[This is a companion piece to the The Mental Games of Summer which addresses the mental game of dealing with hot weather training and racing.]
It’s that time of year that takes most of us by surprise especially down in the southwest. We go from days of pleasant 70s to 90s and 100s in just weeks. The heat is both mentally and physically draining. But through adaptation – acclimation to the heat it can be tolerable. The key is that it is not a passive process.
Some people believe that if you live in the sunny southwest you are accustomed to the heat. That is both true and false. Most typically we move from air-conditioned house to air-conditioned car to air-conditioned office or mall with about one minute of walking outside. This does NOT condition us to the heat. If you routinely expose yourself for periods of time to outdoor heat then you do acclimate (such is the case of landscapers for instance who are out all day in the heat). The latter group of people indeed acclimate and will tolerate heat better than those from cooler climes.
This does not address the athlete however. If you train on a treadmill in your favorite gym or living room, or if you get up in the early dawn hours and run while it’s comparatively cool (75-85F is cool compared to 100-110F) then you are NOT acclimating to the heat – even though you live and workout down here in the southwest! And passively living in the desert southwest will not mean you can run in the heat well.
If you are a fitness runner then the indoor/cool-time-of-day strategy is a good way to keep you going all summer long. If you race, you are not doing yourself a favor because races will not be 70F degrees (like on your gym treadmill) they will often be 85-90F degrees on race day (and sometimes higher).
Fact: Everyone runs slower in hot weather conditions no exceptions.
Fact: Well acclimated runners will fair better than those who are not acclimated. That is they lose LESS time than un-acclimated runners.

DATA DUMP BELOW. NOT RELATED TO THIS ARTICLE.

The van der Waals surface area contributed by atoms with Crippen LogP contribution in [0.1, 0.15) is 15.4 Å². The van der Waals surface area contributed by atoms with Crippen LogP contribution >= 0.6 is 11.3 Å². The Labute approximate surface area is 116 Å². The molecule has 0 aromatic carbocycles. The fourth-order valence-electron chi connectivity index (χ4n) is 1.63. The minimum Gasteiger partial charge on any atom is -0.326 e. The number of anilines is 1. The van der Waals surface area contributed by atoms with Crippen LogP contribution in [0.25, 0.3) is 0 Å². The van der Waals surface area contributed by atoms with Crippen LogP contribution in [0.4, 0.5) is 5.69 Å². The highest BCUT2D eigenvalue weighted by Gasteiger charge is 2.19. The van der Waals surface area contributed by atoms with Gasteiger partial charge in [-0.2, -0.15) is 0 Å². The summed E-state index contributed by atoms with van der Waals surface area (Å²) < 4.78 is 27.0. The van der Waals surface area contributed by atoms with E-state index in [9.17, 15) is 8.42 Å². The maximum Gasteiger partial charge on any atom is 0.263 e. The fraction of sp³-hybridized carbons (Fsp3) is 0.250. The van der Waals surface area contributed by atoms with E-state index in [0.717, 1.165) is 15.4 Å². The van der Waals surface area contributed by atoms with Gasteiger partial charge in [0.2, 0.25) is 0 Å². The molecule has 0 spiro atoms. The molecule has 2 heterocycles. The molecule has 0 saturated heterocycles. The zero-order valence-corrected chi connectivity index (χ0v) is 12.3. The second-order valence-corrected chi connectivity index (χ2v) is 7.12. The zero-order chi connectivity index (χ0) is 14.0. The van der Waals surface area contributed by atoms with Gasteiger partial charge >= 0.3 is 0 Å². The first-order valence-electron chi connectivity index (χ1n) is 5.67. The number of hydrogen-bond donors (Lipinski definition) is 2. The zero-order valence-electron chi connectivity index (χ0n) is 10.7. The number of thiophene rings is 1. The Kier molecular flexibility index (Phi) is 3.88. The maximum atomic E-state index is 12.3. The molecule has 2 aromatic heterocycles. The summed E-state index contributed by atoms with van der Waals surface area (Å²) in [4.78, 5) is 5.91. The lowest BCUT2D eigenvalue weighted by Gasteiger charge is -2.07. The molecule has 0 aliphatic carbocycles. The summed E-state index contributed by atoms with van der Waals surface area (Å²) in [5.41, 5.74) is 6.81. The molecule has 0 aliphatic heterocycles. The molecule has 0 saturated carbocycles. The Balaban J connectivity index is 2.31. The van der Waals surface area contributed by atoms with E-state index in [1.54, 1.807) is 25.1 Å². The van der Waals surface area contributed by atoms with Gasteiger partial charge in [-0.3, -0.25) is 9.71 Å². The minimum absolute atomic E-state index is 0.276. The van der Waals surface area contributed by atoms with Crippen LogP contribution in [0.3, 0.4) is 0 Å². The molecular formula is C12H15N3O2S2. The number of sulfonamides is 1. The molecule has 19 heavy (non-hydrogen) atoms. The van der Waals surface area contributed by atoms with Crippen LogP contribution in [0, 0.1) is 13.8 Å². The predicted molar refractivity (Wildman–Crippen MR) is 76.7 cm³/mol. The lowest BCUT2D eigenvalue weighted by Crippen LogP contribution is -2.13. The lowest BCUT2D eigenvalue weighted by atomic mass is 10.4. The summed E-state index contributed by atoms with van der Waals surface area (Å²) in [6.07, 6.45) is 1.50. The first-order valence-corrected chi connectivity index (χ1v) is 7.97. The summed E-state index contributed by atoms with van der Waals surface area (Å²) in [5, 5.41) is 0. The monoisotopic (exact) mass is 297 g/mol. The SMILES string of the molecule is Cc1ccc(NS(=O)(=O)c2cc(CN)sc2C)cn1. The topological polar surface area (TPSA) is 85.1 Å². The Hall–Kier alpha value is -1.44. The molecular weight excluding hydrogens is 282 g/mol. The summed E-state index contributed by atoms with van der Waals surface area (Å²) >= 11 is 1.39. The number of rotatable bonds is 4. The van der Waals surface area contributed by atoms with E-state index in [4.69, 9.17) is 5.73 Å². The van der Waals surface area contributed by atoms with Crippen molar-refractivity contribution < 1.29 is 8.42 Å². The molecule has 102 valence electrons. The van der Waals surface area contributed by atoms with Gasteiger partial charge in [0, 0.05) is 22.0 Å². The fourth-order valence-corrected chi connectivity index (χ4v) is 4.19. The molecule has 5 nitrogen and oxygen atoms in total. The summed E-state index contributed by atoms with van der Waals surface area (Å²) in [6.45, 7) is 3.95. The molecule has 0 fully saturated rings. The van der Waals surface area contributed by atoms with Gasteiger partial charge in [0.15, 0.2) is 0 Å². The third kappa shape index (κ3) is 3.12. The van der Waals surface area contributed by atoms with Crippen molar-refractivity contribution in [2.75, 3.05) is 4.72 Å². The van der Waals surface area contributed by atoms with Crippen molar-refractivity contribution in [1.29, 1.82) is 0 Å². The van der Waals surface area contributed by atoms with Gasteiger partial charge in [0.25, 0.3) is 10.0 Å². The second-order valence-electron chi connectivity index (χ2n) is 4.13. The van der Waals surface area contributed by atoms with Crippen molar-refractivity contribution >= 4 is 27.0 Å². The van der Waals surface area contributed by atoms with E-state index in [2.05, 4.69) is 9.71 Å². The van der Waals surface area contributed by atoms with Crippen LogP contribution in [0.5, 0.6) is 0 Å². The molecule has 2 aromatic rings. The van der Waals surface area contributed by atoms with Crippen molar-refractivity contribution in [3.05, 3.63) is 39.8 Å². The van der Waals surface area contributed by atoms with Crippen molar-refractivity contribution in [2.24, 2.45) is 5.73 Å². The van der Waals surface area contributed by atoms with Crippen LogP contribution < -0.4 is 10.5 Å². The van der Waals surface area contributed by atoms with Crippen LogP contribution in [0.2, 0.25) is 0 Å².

Fact: An unacclimated heat runner will experience far more heat related illnesses and symptoms than an acclimated runner.
Fact: Running in the heat (and adding layers of sweat suits) does NOT get you in “better shape”.
Research: It has been clearly demonstrated in controlled laboratories that 52F (11C) to 70F (21C) and 88F (31C) yield progressive decrements in performance.
In Arizona for instance, if you run year round in the “hot times of the day” you can acclimate readily. This is one smart approach. In Arizona, temperatures gradually increase and have a pattern that the highs in each month – February- 70Fs; March- 80Fs; April- 90Fs; May-100Fs; June-July-August 100-110Fs. So you can see that if you run regularly in daily temps, you allow your body a gradual adaptation.
Otherwise, it takes several weeks to acclimate to the heat. If you run 2-4 times a week in the heat you will gradually get your body to adjust. You do not have to run every day in the heat to get used to it.
Some things to do:
Run in small doses at first. You may not be able to do full workouts. If your goal is a 2-hour run; split it up. Run part in the heat and the rest when it is cooler.
Do your “easy” run day in the heat. It’s going to be slow anyway right? Why not get an extra purpose out of the training run other than a hard workout recovery.
Time your run so that it is early morning and most of your run is in the cooler pre-dawn light and only the last part is in the hotter daylight. Or reverse that and run in the evening heat with the last half of your run after sundown. (I know, in AZ it is still 100F after the sun goes down but it’s relatively cooler!)
Do faster but shorter workouts. The longer you are out the more you dehydrate. Replace an hour run with a 25 minute tempo paced run. Or, do a track workout with much faster reps interspersed with rest intervals. But, get them done and then get out of the heat so that you don’t dehydrate unnecessarily.
Stay hydrated all day long. You will not be able to consume enough fluids right before, during and immediately after your run to fully replenish yourself. So, be disciplined to drink all day long. As an example – recently in a ONE hour run in 74F degree temps I lost 7 pounds. One quart is about 2 pounds. I was closing in on a gallon of liquids I had to replace over and above daily requirements. I couldn’t take in that much without cramps!
It’s important that runners go about heat training gradually and progressively. If you do, you will find that you will tolerate the heat better than you ever have.